The decision producers made to omit Ben Affleck’s slave-owning ancestors from the PBS series “Finding Your Roots” has raised eyebrows in the Twitterverse and in the journalism community, with many questioning the ethical implications of the decision to buckle to an A-list star’s request. 

The network took the brunt of the backlash after it was revealed through leaked emails that Henry Louis Gates, who hosts the series, decided to O.K. Affleck’s request that his slave-owner connections be kept off TV.

NPR, another public media organization, posted a memo on Wednesday from its Standards and Practices Editor Mark Memmott, noting it didn’t agree with the move made to keep Affleck happy. 

“For the record, the decision made by ‘Finding Your Roots’ was not in line with [NPR’s] standards,” Memmott wrote. 

PBS’ internal critic, or ombudsman, Michael Getler responded to the backlash the network has received in a series of blog posts. Gelter criticized the network somewhat but he also emphasized that PBS is not involved in the production of “Finding Your Roots.” In fact, three production companies work together on the series-- Inkwell, Thirteen and KMP-- but PBS has no involvement in the production of the show. 

“Millions of people watch its television programs but my guess is that relatively few understand that PBS does not produce any of these programs,” Gelter explained in his post. Still, he didn’t hesitate to slam the network in an earlier blog post, saying they offered a “weak response” when the news of the show-edit broke. 

PBS told Gelter they knew nothing about the edited-out slave-owning ancestor. “PBS did not know of the exchanges between Professor Gates, Sony and Mr. Affleck. We learned of the exchange on Friday, April 17th,” when a newspaper called the network to comment on the leaked emails, PBS execs told Gelter.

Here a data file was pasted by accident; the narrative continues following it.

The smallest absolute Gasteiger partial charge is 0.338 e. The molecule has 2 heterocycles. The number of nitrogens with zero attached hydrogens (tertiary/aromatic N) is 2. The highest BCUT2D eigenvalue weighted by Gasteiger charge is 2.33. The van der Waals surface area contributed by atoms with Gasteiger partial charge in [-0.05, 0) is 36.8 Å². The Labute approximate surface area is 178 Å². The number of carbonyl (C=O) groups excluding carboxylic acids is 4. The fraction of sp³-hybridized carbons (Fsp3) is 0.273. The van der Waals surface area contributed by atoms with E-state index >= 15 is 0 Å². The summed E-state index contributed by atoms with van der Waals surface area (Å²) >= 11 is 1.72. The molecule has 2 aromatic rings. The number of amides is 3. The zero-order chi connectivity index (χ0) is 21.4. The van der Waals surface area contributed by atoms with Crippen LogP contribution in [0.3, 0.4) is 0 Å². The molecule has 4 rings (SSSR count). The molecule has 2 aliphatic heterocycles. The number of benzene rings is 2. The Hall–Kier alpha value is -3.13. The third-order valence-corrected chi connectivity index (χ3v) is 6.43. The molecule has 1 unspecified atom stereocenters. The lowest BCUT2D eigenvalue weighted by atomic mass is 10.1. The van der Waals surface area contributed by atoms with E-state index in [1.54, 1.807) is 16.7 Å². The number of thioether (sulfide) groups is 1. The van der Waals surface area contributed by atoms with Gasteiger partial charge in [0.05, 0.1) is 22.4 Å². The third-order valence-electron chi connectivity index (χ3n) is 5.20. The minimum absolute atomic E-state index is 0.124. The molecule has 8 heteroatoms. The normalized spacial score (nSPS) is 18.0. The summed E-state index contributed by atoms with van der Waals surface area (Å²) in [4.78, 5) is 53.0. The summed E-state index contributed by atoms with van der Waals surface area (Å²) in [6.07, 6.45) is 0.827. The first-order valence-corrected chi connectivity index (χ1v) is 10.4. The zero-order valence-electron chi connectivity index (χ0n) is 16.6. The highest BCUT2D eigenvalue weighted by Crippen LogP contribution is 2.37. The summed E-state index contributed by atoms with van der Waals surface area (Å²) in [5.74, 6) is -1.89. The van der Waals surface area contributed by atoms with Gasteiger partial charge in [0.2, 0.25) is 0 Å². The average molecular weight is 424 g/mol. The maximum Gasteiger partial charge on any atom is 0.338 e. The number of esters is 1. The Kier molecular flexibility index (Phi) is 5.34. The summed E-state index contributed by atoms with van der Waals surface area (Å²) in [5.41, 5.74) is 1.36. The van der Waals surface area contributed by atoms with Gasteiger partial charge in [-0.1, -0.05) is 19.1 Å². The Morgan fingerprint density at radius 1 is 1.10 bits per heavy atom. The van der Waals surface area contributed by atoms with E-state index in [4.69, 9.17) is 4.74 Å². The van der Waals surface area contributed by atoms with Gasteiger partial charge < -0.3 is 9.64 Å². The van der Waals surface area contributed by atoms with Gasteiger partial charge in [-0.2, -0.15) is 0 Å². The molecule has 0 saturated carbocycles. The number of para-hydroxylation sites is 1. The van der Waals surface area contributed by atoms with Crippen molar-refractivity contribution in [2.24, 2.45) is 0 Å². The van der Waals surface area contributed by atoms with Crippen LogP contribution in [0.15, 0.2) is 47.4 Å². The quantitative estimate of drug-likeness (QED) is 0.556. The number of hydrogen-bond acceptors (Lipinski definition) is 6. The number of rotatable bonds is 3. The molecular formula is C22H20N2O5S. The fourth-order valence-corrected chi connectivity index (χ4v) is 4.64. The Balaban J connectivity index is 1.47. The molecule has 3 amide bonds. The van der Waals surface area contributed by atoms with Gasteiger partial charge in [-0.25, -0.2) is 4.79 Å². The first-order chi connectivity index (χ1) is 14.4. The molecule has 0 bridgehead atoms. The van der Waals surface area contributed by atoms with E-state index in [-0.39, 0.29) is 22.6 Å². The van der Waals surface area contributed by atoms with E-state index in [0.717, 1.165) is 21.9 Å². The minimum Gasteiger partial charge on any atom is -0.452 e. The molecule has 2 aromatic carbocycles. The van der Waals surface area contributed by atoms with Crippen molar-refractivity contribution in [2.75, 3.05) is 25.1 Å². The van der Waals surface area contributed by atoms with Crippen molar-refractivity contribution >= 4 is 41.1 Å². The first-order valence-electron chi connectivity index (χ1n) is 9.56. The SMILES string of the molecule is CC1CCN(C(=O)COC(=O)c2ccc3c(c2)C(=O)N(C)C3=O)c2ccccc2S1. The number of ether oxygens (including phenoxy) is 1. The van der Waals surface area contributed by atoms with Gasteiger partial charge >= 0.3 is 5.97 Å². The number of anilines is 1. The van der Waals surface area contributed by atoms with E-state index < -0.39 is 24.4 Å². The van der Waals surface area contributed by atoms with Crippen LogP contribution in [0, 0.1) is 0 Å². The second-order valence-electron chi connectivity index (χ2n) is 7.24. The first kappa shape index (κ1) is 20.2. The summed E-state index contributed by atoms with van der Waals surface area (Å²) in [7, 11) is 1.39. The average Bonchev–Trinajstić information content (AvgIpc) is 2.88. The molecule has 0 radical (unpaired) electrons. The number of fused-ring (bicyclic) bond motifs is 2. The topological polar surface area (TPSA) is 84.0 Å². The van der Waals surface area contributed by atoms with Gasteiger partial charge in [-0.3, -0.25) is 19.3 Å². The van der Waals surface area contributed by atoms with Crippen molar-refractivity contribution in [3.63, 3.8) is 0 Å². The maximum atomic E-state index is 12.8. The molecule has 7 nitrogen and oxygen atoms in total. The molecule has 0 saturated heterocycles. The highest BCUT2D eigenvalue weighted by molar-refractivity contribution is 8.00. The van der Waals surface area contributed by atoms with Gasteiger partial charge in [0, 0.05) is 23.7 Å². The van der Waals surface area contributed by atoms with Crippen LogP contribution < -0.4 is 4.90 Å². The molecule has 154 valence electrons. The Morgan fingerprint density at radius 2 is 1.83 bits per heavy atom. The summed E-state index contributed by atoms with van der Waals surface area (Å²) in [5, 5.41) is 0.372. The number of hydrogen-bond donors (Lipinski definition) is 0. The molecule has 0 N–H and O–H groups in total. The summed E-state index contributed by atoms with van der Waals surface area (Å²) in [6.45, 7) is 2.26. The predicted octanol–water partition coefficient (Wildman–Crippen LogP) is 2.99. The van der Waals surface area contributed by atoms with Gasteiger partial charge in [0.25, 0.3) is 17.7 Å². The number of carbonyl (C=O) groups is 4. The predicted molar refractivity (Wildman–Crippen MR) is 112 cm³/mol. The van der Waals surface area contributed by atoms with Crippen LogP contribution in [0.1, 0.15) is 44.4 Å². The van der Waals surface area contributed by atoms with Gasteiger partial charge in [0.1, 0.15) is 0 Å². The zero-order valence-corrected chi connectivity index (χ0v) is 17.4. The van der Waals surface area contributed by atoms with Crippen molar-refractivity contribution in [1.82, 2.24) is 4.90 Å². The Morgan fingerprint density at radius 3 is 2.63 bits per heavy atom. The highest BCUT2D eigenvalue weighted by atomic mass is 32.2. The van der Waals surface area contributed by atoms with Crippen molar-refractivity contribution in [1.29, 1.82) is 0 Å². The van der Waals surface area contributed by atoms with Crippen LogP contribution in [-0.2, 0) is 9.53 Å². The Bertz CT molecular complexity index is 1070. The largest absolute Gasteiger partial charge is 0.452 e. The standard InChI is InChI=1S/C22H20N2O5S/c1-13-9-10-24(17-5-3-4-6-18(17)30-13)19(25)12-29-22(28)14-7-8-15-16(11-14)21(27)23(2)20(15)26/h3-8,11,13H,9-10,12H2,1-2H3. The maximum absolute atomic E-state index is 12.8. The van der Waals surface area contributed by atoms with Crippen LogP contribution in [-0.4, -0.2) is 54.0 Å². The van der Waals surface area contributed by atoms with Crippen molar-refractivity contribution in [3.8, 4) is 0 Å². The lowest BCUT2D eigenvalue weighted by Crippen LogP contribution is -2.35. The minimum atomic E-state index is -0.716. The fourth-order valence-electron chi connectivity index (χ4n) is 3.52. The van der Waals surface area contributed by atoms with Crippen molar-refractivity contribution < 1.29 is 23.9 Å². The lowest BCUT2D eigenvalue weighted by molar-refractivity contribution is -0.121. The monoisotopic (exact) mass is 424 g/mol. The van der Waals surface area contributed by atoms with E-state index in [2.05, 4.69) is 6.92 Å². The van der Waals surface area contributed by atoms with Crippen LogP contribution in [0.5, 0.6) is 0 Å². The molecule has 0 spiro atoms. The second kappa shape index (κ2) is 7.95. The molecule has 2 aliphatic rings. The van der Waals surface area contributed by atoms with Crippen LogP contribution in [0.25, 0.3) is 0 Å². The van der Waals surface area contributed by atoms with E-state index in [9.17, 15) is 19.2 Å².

“PBS was not part of editorial decisions made by Professor Gates and his producers.” 

Gelter also spoke with the production company Thirteen, who said they were unaware of the emails with Affleck. Thirteen acknowledged they knew the slave-owning ancestor had been edited out, but they insisted they did not know it was because of a request from the "Batman v. Superman" star.  

But Gates, his production company Inkwell, and the publicity company Sunshine Sachs, seemingly all knew about the ethical dilemma surrounding Affleck’s request. 

According to one email, posted by Boston.com, Gates even noted that deleting the portion of the episode about the slave-owning ancestor was a violation of PBS’ ethical standards. 

“To do this would be a violation of PBS rules, actually, even for Batman,” Gates wrote. 

Those ethical rules are heavily focused on editorial integrity, specifically honestly and accuracy. 

The network’s policies note that show producers are required to comply with the network’s standards. 

“Producers of content for PBS have an obligation to inform themselves about and adhere to these Standards and Policies and all applicable PBS production and funding guidelines.” 

PBS stated late Tuesday that the network began an internal review on April 18 to determine if its practices were violated. Reps for the network did not return FOX411’s requests for comment regarding progress of the review.